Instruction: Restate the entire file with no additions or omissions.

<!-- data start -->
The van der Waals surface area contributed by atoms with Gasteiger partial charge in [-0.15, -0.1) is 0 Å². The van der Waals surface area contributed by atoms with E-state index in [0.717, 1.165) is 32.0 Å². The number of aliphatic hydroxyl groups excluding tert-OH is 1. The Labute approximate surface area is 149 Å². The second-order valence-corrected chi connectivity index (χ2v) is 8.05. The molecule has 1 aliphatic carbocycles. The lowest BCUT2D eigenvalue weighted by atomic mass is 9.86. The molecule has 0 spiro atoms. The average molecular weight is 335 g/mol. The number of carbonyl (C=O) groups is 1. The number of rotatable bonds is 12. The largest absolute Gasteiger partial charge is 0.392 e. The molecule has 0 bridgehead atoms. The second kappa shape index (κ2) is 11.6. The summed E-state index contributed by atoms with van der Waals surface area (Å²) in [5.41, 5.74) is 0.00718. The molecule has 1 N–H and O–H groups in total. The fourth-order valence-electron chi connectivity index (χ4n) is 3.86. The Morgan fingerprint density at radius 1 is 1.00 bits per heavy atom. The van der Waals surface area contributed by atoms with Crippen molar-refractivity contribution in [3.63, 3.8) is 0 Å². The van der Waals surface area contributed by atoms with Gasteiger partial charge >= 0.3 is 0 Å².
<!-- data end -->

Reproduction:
The van der Waals surface area contributed by atoms with Gasteiger partial charge in [-0.15, -0.1) is 0 Å². The van der Waals surface area contributed by atoms with E-state index in [0.717, 1.165) is 32.0 Å². The number of aliphatic hydroxyl groups excluding tert-OH is 1. The Labute approximate surface area is 149 Å². The second-order valence-corrected chi connectivity index (χ2v) is 8.05. The molecule has 1 aliphatic carbocycles. The lowest BCUT2D eigenvalue weighted by atomic mass is 9.86. The molecule has 0 spiro atoms. The average molecular weight is 335 g/mol. The number of carbonyl (C=O) groups is 1. The number of rotatable bonds is 12. The largest absolute Gasteiger partial charge is 0.392 e. The molecule has 0 bridgehead atoms. The second kappa shape index (κ2) is 11.6. The summed E-state index contributed by atoms with van der Waals surface area (Å²) in [5.41, 5.74) is 0.00718. The molecule has 1 N–H and O–H groups in total. The fourth-order valence-electron chi connectivity index (χ4n) is 3.86. The Morgan fingerprint density at radius 1 is 1.00 bits per heavy atom. The van der Waals surface area contributed by atoms with Crippen molar-refractivity contribution in [3.63, 3.8) is 0 Å². The van der Waals surface area contributed by atoms with Gasteiger partial charge >= 0.3 is 0 Å².